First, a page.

“I dare do all that may become a man; Who dares do more, is none” is Macbeth’s response to his wife when she challenges him to kill his sovereign. Macbeth’s response, among other things, suggests that when people try to overreach their position, it leads to failure; to be a man one must fulfill one’s role and obligations and nothing more. To do more is to fail.
The same could be said of books. Books that attempt to accomplish more than the purpose of their writing often end neither succeeding to attain the ‘vaulted ambition’ (read the play for clarity) nor the original intended end. Books, and men, should know their role.
Shakespeare’s Macbeth, by Leland Ryken, is a book that cannot be accused of overstepping its purpose. Crossway’s Christian Guides to the Classics series aims to help the intimidated or unfamiliar reader in their pursuit of reading classic literature. This guide accomplishes that.
Interestingly, in fulfilling its intended mandate, this small but potent work attains more; I think it is helpful for those beyond the scope of its appointed audience. As a secondary school English teacher who teaches Macbeth several times a year, I found this guide helpful and thus suggest that teachers will similarly find this guide useful.
Readers who are interested in reading this classic Shakespearean tragedy, whether they find this genre daunting or they feel they need some extra help, will find that this guide will assuage their fears and bolster their confidence. In particular, I think this educational tool would benefit students significantly. And the more experienced reader, perhaps familiar with the play or even responsible to teach it to others, will also find this book valuable.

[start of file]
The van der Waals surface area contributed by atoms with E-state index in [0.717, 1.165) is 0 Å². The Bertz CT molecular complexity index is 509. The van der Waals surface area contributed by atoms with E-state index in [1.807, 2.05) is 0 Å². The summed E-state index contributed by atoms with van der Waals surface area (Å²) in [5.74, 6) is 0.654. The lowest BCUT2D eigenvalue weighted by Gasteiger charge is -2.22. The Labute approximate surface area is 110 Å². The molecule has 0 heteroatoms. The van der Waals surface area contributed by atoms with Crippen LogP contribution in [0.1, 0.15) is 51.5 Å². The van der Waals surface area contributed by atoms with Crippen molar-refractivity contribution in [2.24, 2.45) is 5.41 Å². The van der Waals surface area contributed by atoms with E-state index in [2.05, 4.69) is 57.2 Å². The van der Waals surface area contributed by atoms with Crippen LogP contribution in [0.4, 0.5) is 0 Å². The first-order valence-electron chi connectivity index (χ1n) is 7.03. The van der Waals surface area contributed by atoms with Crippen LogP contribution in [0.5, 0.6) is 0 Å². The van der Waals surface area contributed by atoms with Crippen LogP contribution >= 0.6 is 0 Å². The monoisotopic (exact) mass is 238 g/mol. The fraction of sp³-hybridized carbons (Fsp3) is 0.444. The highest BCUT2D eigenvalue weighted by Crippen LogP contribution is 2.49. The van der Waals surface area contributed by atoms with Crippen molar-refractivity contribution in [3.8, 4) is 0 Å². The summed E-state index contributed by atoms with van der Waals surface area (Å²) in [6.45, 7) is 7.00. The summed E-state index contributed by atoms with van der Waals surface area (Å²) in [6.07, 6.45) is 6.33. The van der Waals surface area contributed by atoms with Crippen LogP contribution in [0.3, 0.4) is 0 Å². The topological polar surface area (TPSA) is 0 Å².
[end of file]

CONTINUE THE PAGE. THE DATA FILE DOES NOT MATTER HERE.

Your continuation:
Aside from the compelling and intriguing insights of its acclaimed writer, this guide is largely successful due to its format.
The book includes an introduction to Shakespeare, the play itself, and the context in which it was written. These features, along with the Plot Summary section for each scene, are suited to help those who approach the Bard’s work with imperceptible trepidation or unabashed trembling. The uninitiated reader will find these helpful as well.
The Commentary section along with the For Reflection or Discussion section will aid those involved in the study of Macbeth including both teachers and student. In Ryken’s apt analysis and explanations I found interesting tidbits of knowledge that I will use as I teach the play, but that I also found these nuggets delightful in and of themselves. Ryken’s expositions of scenes and acts are concise without being meagre. This keeps the guide short and useful.
Finally, in the margin on almost every page are points of interest, many of which pertain and speak to the Christian worldview. As a Christian educator in a public school system, I found these excursions refreshing and edifying. Placing this massive literary accomplishment in the context of the Kingdom of God sets this work apart from most other introductory material on this play.
I recommend this book to those who inwardly cower at the thought of reading something from Shakespeare yet recognize that this incredible playwright cannot be ignored. I recommend this book for the willing reader who desires a steadying arm on the journey into this wonderful tragedy. I recommend this reader for both teachers and students who will encounter the ‘Scottish Play’ in their course of study.